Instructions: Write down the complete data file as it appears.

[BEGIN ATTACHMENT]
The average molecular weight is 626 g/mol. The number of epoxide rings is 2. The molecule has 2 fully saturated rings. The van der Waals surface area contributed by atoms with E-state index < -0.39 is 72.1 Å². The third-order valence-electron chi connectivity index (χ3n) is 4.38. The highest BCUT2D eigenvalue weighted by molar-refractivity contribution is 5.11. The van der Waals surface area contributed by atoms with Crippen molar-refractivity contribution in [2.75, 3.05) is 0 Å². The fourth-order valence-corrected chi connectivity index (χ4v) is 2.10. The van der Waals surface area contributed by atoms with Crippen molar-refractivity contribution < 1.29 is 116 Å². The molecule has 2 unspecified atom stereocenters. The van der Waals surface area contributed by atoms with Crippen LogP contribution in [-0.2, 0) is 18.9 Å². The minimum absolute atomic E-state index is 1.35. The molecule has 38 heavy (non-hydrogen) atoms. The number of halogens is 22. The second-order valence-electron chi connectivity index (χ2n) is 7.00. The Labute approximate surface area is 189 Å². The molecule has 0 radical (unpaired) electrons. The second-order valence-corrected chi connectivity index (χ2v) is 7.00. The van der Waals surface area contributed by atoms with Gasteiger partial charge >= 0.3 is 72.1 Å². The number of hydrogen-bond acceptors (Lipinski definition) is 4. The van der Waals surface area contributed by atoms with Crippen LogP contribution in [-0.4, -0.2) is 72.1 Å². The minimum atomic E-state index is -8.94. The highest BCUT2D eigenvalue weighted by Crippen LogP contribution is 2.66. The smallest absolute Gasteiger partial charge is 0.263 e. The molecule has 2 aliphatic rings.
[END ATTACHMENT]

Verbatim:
The average molecular weight is 626 g/mol. The number of epoxide rings is 2. The molecule has 2 fully saturated rings. The van der Waals surface area contributed by atoms with E-state index < -0.39 is 72.1 Å². The third-order valence-electron chi connectivity index (χ3n) is 4.38. The highest BCUT2D eigenvalue weighted by molar-refractivity contribution is 5.11. The van der Waals surface area contributed by atoms with Crippen molar-refractivity contribution in [2.75, 3.05) is 0 Å². The fourth-order valence-corrected chi connectivity index (χ4v) is 2.10. The van der Waals surface area contributed by atoms with Crippen molar-refractivity contribution < 1.29 is 116 Å². The molecule has 2 unspecified atom stereocenters. The van der Waals surface area contributed by atoms with Crippen LogP contribution in [-0.2, 0) is 18.9 Å². The minimum absolute atomic E-state index is 1.35. The molecule has 38 heavy (non-hydrogen) atoms. The number of halogens is 22. The second-order valence-electron chi connectivity index (χ2n) is 7.00. The Labute approximate surface area is 189 Å². The molecule has 0 radical (unpaired) electrons. The second-order valence-corrected chi connectivity index (χ2v) is 7.00. The van der Waals surface area contributed by atoms with Gasteiger partial charge >= 0.3 is 72.1 Å². The number of hydrogen-bond acceptors (Lipinski definition) is 4. The van der Waals surface area contributed by atoms with Crippen LogP contribution in [-0.4, -0.2) is 72.1 Å². The minimum atomic E-state index is -8.94. The highest BCUT2D eigenvalue weighted by Crippen LogP contribution is 2.66. The smallest absolute Gasteiger partial charge is 0.263 e. The molecule has 2 aliphatic rings.